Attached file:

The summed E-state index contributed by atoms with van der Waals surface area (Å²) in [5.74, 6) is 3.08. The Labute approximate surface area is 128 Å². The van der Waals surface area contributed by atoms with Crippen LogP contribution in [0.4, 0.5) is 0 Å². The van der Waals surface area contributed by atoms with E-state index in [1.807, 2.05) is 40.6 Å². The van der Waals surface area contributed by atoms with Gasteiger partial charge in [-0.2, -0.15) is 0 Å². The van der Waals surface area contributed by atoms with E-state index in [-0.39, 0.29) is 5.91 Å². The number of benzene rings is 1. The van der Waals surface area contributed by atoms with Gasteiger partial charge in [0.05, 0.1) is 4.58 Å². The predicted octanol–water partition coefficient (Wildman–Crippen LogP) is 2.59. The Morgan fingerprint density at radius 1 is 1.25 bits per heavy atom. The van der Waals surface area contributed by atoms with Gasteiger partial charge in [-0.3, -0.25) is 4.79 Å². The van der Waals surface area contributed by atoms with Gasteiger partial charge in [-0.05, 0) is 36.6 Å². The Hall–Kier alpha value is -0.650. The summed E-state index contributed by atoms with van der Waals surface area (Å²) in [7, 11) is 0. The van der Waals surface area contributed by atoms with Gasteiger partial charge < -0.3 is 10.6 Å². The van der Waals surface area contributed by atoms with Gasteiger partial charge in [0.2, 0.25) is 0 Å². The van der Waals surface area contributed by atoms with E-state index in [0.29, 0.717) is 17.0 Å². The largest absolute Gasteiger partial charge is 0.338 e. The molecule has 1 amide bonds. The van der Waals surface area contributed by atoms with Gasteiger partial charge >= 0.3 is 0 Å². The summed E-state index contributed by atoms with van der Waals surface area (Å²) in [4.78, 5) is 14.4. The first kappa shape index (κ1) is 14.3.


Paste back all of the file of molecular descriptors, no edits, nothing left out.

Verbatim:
The summed E-state index contributed by atoms with van der Waals surface area (Å²) in [5.74, 6) is 3.08. The Labute approximate surface area is 128 Å². The van der Waals surface area contributed by atoms with Crippen LogP contribution in [0.4, 0.5) is 0 Å². The van der Waals surface area contributed by atoms with E-state index in [1.807, 2.05) is 40.6 Å². The van der Waals surface area contributed by atoms with Gasteiger partial charge in [-0.2, -0.15) is 0 Å². The van der Waals surface area contributed by atoms with E-state index in [-0.39, 0.29) is 5.91 Å². The number of benzene rings is 1. The van der Waals surface area contributed by atoms with Gasteiger partial charge in [0.05, 0.1) is 4.58 Å². The predicted octanol–water partition coefficient (Wildman–Crippen LogP) is 2.59. The Morgan fingerprint density at radius 1 is 1.25 bits per heavy atom. The van der Waals surface area contributed by atoms with Gasteiger partial charge in [-0.3, -0.25) is 4.79 Å². The van der Waals surface area contributed by atoms with Gasteiger partial charge in [-0.05, 0) is 36.6 Å². The Hall–Kier alpha value is -0.650. The summed E-state index contributed by atoms with van der Waals surface area (Å²) in [7, 11) is 0. The van der Waals surface area contributed by atoms with Gasteiger partial charge < -0.3 is 10.6 Å². The van der Waals surface area contributed by atoms with Gasteiger partial charge in [0.2, 0.25) is 0 Å². The van der Waals surface area contributed by atoms with E-state index in [0.29, 0.717) is 17.0 Å². The largest absolute Gasteiger partial charge is 0.338 e. The molecule has 1 amide bonds. The van der Waals surface area contributed by atoms with Gasteiger partial charge >= 0.3 is 0 Å². The summed E-state index contributed by atoms with van der Waals surface area (Å²) in [4.78, 5) is 14.4. The first kappa shape index (κ1) is 14.3.